He was polite to his elders, who disliked him. Whatever his elders told him to do, he did. They told him to look before he leaped, and he always looked before he leaped. They told him never to put off until the next day what he could do the day before, and he never did. He was told to honor his father and his mother, and he honored his father and his mother. He was told that he should not kill, and he did not kill, until he got into the Army. Then he was told to kill, and he killed. He turned the other cheek on every occasion and always did unto others exactly as he would have had others do unto him. When he gave to charity, his left hand never knew what his right hand was doing. He never once took the name of the Lord his God in vain, committed adultery or coveted his neighbor’s ass. In fact, he loved his neighbor and never even bore false witness against him. Major Major’s elders disliked him because he was such a flagrant nonconformist.
   Since he had nothing better to do well in, he did well in school. At the state university he took his studies so seriously that he was suspected by the homosexuals of being a Communist and suspected by the Communists of being a homosexual. He majored in English history, which was a mistake.
   ‘English history!’ roared the silver-maned senior Senator from his state indignantly. ‘What’s the matter with American history? American history is as good as any history in the world!’ Major Major switched immediately to American literature, but not before the F.B.I. had opened a file on him. There were six people and a Scotch terrier inhabiting the remote farmhouse Major Major called home, and five of them and the Scotch terrier turned out to be agents for the F.B.I. Soon they had enough derogatory information on Major Major to do whatever they wanted to with him. The only thing they could find to do with him, however, was take him into the Army as a private and make him a major four days later so that Congressmen with nothing else on their minds could go trotting back and forth through the streets of Washington, D.C., chanting, ‘Who promoted Major Major? Who promoted Major Major?’ Actually, Major Major had been promoted by an I.B.M. machine with a sense of humor almost as keen as his father’s. When war broke out, he was still docile and compliant. They told him to enlist, and he enlisted. They told him to apply for aviation cadet training, and he applied for aviation cadet training, and the very next night found himself standing barefoot in icy mud at three o’clock in the morning before a tough and belligerent sergeant from the Southwest who told them he could beat hell out of any man in his outfit and was ready to prove it. The recruits in his squadron had all been shaken roughly awake only minutes before by the sergeant’s corporals and told to assemble in front of the administration tent. It was still raining on Major Major. They fell into ranks in the civilian clothes they had brought into the Army with them three days before. Those who had lingered to put shoes and socks on were sent back to their cold, wet, dark tents to remove them, and they were all barefoot in the mud as the sergeant ran his stony eyes over their faces and told them he could beat hell out of any man in his outfit. No one was inclined to dispute him.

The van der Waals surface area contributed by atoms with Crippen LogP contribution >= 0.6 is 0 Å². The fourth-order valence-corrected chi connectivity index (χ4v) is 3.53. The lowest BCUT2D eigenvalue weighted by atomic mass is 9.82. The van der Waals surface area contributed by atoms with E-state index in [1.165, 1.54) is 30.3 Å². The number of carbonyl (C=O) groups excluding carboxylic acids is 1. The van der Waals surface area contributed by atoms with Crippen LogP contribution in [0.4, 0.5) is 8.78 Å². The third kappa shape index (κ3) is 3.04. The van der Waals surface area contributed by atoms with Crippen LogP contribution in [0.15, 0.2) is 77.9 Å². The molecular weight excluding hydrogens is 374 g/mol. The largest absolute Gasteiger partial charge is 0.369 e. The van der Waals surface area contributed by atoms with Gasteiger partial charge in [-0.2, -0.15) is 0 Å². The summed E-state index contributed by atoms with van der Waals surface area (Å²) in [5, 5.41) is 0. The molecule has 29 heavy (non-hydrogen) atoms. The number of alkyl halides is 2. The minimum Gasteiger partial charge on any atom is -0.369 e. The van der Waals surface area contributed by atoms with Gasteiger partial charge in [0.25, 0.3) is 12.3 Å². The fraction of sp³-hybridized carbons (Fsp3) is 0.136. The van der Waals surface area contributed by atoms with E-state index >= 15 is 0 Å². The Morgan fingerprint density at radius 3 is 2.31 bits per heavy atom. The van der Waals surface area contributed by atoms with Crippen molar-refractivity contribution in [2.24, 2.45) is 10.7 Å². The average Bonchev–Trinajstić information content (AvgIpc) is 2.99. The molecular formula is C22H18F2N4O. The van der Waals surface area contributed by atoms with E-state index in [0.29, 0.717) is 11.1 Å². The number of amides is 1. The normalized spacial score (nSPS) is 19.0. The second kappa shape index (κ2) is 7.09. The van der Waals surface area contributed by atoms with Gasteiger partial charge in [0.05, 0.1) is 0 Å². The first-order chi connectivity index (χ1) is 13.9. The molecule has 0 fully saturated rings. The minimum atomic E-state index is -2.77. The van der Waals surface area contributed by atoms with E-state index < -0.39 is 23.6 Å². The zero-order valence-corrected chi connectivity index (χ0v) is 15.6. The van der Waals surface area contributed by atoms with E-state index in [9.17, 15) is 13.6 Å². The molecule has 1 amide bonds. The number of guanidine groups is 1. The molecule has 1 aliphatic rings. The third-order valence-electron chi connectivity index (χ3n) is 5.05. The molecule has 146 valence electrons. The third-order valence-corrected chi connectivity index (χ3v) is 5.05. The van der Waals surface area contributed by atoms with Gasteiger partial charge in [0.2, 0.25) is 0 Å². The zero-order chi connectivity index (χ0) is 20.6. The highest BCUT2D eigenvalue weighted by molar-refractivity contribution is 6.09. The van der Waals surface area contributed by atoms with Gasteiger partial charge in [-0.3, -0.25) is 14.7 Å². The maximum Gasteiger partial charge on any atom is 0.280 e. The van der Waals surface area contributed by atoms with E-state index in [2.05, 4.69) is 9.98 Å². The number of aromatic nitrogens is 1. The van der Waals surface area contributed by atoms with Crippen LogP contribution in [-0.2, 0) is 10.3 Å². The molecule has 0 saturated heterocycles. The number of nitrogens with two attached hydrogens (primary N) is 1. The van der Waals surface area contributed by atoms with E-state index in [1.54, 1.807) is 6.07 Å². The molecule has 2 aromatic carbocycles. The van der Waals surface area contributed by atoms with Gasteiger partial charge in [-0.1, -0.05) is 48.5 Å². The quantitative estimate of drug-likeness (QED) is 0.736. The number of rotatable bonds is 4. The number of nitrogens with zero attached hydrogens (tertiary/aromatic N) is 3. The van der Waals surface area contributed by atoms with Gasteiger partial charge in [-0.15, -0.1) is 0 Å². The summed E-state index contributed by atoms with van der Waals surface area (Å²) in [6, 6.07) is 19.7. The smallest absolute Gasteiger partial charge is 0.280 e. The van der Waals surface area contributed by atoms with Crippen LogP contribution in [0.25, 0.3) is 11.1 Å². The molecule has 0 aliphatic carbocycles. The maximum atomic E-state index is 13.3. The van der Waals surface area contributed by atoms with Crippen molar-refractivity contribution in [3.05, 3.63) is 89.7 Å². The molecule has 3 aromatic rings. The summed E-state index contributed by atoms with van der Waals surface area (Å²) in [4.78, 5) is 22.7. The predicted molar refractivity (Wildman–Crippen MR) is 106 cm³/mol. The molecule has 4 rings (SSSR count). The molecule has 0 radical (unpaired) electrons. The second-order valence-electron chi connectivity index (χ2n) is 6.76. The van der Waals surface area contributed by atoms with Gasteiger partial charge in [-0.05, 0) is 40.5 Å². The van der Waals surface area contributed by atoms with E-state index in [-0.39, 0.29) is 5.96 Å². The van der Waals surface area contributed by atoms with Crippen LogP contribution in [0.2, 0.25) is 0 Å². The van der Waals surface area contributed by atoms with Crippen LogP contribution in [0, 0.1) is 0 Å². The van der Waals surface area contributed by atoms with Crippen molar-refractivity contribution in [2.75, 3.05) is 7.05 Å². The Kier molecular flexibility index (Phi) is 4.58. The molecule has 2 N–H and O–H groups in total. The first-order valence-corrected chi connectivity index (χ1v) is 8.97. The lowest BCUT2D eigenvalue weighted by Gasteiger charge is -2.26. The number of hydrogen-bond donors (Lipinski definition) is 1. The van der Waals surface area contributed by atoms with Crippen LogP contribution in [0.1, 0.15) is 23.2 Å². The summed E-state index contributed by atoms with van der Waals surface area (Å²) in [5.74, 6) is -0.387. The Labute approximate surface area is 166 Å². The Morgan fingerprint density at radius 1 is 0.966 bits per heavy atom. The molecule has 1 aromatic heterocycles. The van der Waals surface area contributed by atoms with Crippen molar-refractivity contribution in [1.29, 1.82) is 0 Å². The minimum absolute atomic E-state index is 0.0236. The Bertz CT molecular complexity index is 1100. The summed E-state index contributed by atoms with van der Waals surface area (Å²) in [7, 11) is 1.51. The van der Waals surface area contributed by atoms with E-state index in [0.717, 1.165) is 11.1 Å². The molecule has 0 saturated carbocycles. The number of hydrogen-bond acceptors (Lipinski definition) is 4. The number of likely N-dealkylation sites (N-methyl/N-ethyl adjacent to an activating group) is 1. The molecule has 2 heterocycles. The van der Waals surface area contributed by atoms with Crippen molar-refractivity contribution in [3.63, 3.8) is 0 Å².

Major Major’s unexpected promotion to major the next day plunged the belligerent sergeant into a bottomless gloom, for he was no longer able to boast that he could beat hell out of any man in his outfit. He brooded for hours in his tent like Saul, receiving no visitors, while his elite guard of corporals stood discouraged watch outside. At three o’clock in the morning he found his solution, and Major Major and the other recruits were again shaken roughly awake and ordered to assemble barefoot in the drizzly glare at the administration tent, where the sergeant was already waiting, his fists clenched on his hips cockily, so eager to speak that he could hardly wait for them to arrive.
   ‘Me and Major Major,’ he boasted, in the same tough, clipped tones of the night before, ‘can beat hell out of any man in my outfit.’ The officers on the base took action on the Major Major problem later that same day. How could they cope with a major like Major Major? To demean him personally would be to demean all other officers of equal or lesser rank. To treat him with courtesy, on the other hand, was unthinkable. Fortunately, Major Major had applied for aviation cadet training. Orders transferring him away were sent to the mimeograph room late in the afternoon, and at three o’clock in the morning Major Major was again shaken roughly awake, bidden Godspeed by the sergeant and placed aboard a plane heading west.
   Lieutenant Scheisskopf turned white as a sheet when Major Major reported to him in California with bare feet and mudcaked toes. Major Major had taken it for granted that he was being shaken roughly awake again to stand barefoot in the mud and had left his shoes and socks in the tent. The civilian clothing in which he reported for duty to Lieutenant Scheisskopf was rumpled and dirty. Lieutenant Scheisskopf, who had not yet made his reputation as a parader, shuddered violently at the picture Major Major would make marching barefoot in his squadron that coming Sunday.